Langston Hughes Was Born
Do members of your family like to tell
stories? The tradition of storytelling inspired poet and writer
Langston Hughes, who was born in Joplin, Missouri, on February
1, 1902. Hughes spent much of his childhood with his
grandmother, who filled his imagination with stories of the
past. As a result, Hughes developed a deep interest in African
American culture and history that he later wrote into his many
stories, autobiographies, histories, and poems.
the poem "The Negro Speaks of Rivers" the summer after he
graduated from high school. It starts like this:
I've known rivers:
I've known rivers
ancient as the world and older
Than the flow of human blood
in human veins. My soul has grown deep like the rivers.
Hughes loved to write and was determined to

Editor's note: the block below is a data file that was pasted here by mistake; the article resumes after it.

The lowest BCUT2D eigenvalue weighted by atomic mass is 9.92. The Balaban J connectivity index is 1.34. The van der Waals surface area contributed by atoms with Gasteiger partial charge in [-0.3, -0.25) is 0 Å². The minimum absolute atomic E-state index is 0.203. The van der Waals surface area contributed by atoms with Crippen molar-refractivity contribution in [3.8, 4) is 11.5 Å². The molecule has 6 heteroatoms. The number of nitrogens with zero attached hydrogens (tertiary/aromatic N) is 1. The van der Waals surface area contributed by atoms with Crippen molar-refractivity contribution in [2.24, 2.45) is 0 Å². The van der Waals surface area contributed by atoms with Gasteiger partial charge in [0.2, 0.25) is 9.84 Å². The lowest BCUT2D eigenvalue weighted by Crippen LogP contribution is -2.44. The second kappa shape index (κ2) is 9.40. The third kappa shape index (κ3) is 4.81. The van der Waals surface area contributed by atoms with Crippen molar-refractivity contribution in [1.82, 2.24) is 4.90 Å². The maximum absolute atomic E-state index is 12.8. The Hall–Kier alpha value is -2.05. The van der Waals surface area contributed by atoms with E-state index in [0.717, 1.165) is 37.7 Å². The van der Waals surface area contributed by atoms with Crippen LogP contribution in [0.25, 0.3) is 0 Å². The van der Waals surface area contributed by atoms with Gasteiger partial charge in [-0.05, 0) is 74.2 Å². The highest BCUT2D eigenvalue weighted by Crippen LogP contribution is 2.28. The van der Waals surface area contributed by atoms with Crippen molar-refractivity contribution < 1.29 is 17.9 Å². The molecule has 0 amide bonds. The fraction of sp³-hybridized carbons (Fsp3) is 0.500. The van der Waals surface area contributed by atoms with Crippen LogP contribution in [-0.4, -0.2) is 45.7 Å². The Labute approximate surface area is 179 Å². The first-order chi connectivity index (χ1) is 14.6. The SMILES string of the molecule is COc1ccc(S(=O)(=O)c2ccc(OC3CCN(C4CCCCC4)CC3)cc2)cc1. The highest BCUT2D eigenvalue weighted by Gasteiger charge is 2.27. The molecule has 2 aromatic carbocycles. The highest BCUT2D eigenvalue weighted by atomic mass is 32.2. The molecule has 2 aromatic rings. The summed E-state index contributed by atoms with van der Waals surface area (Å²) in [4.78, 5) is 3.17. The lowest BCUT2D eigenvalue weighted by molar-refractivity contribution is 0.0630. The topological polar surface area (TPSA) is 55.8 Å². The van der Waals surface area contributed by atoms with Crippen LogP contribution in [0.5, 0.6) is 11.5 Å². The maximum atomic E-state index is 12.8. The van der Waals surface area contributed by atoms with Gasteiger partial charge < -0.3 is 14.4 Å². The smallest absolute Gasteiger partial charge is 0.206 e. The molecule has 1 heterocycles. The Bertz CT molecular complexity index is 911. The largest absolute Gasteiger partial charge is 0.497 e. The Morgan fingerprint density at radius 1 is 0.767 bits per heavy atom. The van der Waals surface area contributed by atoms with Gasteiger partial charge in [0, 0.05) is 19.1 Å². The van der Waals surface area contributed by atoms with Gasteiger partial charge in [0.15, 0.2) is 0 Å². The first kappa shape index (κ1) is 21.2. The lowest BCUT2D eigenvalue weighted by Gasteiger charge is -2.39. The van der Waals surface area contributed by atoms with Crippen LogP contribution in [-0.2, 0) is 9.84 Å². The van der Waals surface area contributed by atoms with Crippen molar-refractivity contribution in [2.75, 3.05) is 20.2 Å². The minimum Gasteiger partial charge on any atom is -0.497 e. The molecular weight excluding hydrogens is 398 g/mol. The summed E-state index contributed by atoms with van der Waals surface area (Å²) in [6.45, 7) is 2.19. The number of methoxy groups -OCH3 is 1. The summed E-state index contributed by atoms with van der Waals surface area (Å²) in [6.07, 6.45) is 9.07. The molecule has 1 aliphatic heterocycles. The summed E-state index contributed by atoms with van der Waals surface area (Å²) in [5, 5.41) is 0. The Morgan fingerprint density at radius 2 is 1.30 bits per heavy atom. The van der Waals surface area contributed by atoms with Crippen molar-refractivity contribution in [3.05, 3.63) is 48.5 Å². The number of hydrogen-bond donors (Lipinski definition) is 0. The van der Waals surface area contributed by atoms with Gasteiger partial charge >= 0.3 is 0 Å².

make his work known. In 1925, while working as a busboy at a
hotel in Washington D.C., he slipped three poems into the
shoulder bag of guest Vachel Lindsay, who was famous for his
performances of poetry. Lindsay liked the poems and as a result,
Hughes received a scholarship to Lincoln University in
Pennsylvania. There he earned his degree and published
collections of poetry and stories. Hughes was part of the Harlem
Renaissance, a flourishing of artistic expression by African
Americans centered in the community of Harlem in New York City
in the 1920s.
In 1941, Hughes wrote the poem "The Ballad
of Booker T" about the controversial educator, Booker T.
Washington. A freed slave, Washington became a political leader
for African Americans in 1881. Some people believe he was too
cooperative with the white leaders. Hughes understood Booker's
situation and explained it in the poem:
Sometimes he had
Compromise in his
For a man must crawl
Before he can walk-
Alabama in '85
A joker was lucky
To be alive.
Ask your family if anyone has read poetry or
stories by Langston Hughes. And while you're at it, ask your
parents and grandparents to tell some stories about the past.
Maybe they will inspire you.